November 2018

 

PUT AGING ON ICE

 

 

Groundbreaking new research reveals that it’s possible to slow down the body’s

aging process.  These science-backed strategies deliver more energy, happier

moods, and a longer, healthier life.

 

 

It might sound like something out of a sci-fi movie, but thanks to new advances in science and research, delayed aging is now a reality.  Americans are staying younger longer.  Biological age is measured via different markers of good health, and according to the USC Leonard Davis School of Gerontology, the pace of aging has slowed over the past 20 years.  People are not just living longer, but also enjoying more years of prime mental health and physical vitality.  While genetics plays a role in how fast we age, new research shows that behavioral changes also make an impact.  There is a great deal we can control through diet, exercise and lifestyle.  Here, based on the latest science, are the five smartest things you can do to get the most powerful antiaging benefits.

 

Take a balanced approach to fat.  Omega-3 fatty acids have a beneficial effect on two markers of biological aging.   Higher intakes are linked to both a 15% reduction in damaging oxidative stress and longer telomeres, the protein caps that protect the chromosomes and that normally shorten as we age.  You should also cut back on omega-6 fatty acids (grapeseed, corn and sesame), but not eliminate them altogether.  Omega-6’s have been shown to increase the inflammation that harms cells, while omega-3s reduce it.  To remedy that, aim to get at least 1.25 grams of omega-3s a day (the amount in 3 oz of salmon), and limit your intake of high omega-6 vegetable oils.

 

Eat smaller meals more often.  This is a way to control your insulin levels, one of the likely determinants of the rate of aging.  When you eat, your body produces insulin, a hormone that prompts your muscles and liver to absorb the glucose from your blood.  Over time, too much insulin can harm the mitochondria (little power houses in the cells that fuel the body) and can also lead to the accumulation of damaged proteins in the blood.  This can trigger the development of disease.  Preventing big spikes in insulin can help minimize cellular harm.  Stop eating after dinner because your metabolism slows just before sleep.  Finally, consider having your largest meal in the middle of the day.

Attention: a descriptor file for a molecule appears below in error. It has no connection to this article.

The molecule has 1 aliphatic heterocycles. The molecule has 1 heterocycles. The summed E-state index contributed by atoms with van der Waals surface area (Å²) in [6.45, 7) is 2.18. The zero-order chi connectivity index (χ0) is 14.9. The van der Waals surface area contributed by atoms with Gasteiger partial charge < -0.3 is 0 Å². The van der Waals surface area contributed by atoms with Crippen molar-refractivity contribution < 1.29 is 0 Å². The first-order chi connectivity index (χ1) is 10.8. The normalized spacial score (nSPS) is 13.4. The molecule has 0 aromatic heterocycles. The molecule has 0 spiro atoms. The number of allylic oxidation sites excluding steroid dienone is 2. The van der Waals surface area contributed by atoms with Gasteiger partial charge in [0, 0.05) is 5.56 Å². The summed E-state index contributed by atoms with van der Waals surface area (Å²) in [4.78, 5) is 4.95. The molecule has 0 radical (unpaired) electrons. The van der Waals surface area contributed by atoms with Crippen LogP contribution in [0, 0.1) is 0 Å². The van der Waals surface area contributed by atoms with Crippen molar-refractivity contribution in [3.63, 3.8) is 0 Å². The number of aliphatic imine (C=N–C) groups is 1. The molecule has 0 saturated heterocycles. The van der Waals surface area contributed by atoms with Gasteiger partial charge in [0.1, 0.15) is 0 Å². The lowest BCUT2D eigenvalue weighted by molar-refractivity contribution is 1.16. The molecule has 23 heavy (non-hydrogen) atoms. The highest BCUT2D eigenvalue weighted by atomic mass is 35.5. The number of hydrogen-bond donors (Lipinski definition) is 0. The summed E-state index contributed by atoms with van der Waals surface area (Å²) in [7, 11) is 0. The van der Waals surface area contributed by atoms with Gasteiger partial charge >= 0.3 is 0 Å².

Work out almost every day.   Thus far, exercise is the closest thing we have to the fountain of youth.  People who did cardiovascular exercise for 30 minutes 5 days per week had a biological age that was nearly nine years younger than those who were sedentary.  Working out reduces inflammation and oxidative stress, two factors that age cells and shorten telomeres.  Other research has shown the doing two strength training workouts a week is also beneficial.  Exercise rebuilds muscle and makes the body and mind operate more efficiently overall.  Strength and endurance training also improve your body’s insulin response.  Muscle stores about 80% of the sugar you consume through foods.  When you train, you make your muscles more effective at absorbing the sugar from your blood, so your body requires less insulin.  This also greatly reduces your risk for insulin resistance and type 2 diabetes.  Your goal: Thirty minutes or more of moderate to intense cardiovascular and resistance exercise most days of the week. 

 

Stay on your feet.  While exercise has a huge impact on aging, how much you move throughout the day is also critical.  After just 4 days of being completely sedentary, insulin resistance and cholesterol levels increased, damaging the endothelial cells which line the blood vessels.  When people exercise AND move more throughout the day, they avoid unhealthy insulin and cholesterol levels AND endothelial damage.  The message: Both exercise and movement throughout the day are necessary for optimal health.  If you have a sedentary job, try to replace two hours a day of sitting time with standing and walking.  Find something that works for you, whether it’s working at a standing desk, getting on your feet when you take a phone call, going for a long walk at lunch, or a combination of these.

 

Deal with your tension.  Cumulative lifetime stress accelerates epigenetic aging, a predictor of the rate of biological aging.  Meditation is one way to protect yourself from stress.  The epigenetic clock runs more slowly in long term meditators than in those who don’t meditate.   Those who meditate daily achieve the greatest benefit.  If that sounds daunting, start small.  Try the Insight Timer app (free on iTunes.com and play.google,com).  It tracks your meditation streaks and milestones to give you an incentive to keep going.

 

Mirel Ketchiff